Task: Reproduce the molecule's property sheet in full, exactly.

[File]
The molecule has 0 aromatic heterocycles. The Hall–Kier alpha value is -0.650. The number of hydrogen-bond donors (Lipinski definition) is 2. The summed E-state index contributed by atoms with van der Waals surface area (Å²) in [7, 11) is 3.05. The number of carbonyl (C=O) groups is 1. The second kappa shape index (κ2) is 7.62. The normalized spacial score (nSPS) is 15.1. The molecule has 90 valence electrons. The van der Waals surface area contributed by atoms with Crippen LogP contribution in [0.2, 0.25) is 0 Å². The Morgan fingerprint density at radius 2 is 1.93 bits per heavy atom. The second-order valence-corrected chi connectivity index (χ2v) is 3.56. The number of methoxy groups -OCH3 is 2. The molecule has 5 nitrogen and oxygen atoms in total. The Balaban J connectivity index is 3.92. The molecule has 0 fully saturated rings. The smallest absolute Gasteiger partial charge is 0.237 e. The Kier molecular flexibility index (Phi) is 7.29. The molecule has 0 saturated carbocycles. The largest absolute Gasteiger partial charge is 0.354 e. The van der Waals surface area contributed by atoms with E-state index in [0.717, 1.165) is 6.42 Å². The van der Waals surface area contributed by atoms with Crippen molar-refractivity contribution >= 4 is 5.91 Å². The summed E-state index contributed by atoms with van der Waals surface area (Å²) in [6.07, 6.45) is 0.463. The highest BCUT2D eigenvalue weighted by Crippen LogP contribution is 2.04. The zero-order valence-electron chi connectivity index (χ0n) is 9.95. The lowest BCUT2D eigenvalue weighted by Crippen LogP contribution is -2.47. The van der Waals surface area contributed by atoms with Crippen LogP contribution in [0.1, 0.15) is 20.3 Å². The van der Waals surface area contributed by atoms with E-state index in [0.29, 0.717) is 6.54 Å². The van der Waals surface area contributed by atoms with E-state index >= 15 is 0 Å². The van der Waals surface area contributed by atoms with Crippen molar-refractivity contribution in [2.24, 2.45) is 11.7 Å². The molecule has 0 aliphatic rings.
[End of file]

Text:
The molecule has 0 aromatic heterocycles. The Hall–Kier alpha value is -0.650. The number of hydrogen-bond donors (Lipinski definition) is 2. The summed E-state index contributed by atoms with van der Waals surface area (Å²) in [7, 11) is 3.05. The number of carbonyl (C=O) groups is 1. The second kappa shape index (κ2) is 7.62. The normalized spacial score (nSPS) is 15.1. The molecule has 90 valence electrons. The van der Waals surface area contributed by atoms with Crippen LogP contribution in [0.2, 0.25) is 0 Å². The Morgan fingerprint density at radius 2 is 1.93 bits per heavy atom. The second-order valence-corrected chi connectivity index (χ2v) is 3.56. The number of methoxy groups -OCH3 is 2. The molecule has 5 nitrogen and oxygen atoms in total. The Balaban J connectivity index is 3.92. The molecule has 0 fully saturated rings. The smallest absolute Gasteiger partial charge is 0.237 e. The Kier molecular flexibility index (Phi) is 7.29. The molecule has 0 saturated carbocycles. The largest absolute Gasteiger partial charge is 0.354 e. The van der Waals surface area contributed by atoms with E-state index in [0.717, 1.165) is 6.42 Å². The van der Waals surface area contributed by atoms with Crippen molar-refractivity contribution >= 4 is 5.91 Å². The summed E-state index contributed by atoms with van der Waals surface area (Å²) in [6.07, 6.45) is 0.463. The highest BCUT2D eigenvalue weighted by Crippen LogP contribution is 2.04. The zero-order valence-electron chi connectivity index (χ0n) is 9.95. The lowest BCUT2D eigenvalue weighted by Crippen LogP contribution is -2.47. The van der Waals surface area contributed by atoms with Crippen LogP contribution in [0.1, 0.15) is 20.3 Å². The van der Waals surface area contributed by atoms with E-state index in [0.29, 0.717) is 6.54 Å². The van der Waals surface area contributed by atoms with E-state index >= 15 is 0 Å². The van der Waals surface area contributed by atoms with Crippen molar-refractivity contribution in [2.24, 2.45) is 11.7 Å². The molecule has 0 aliphatic rings.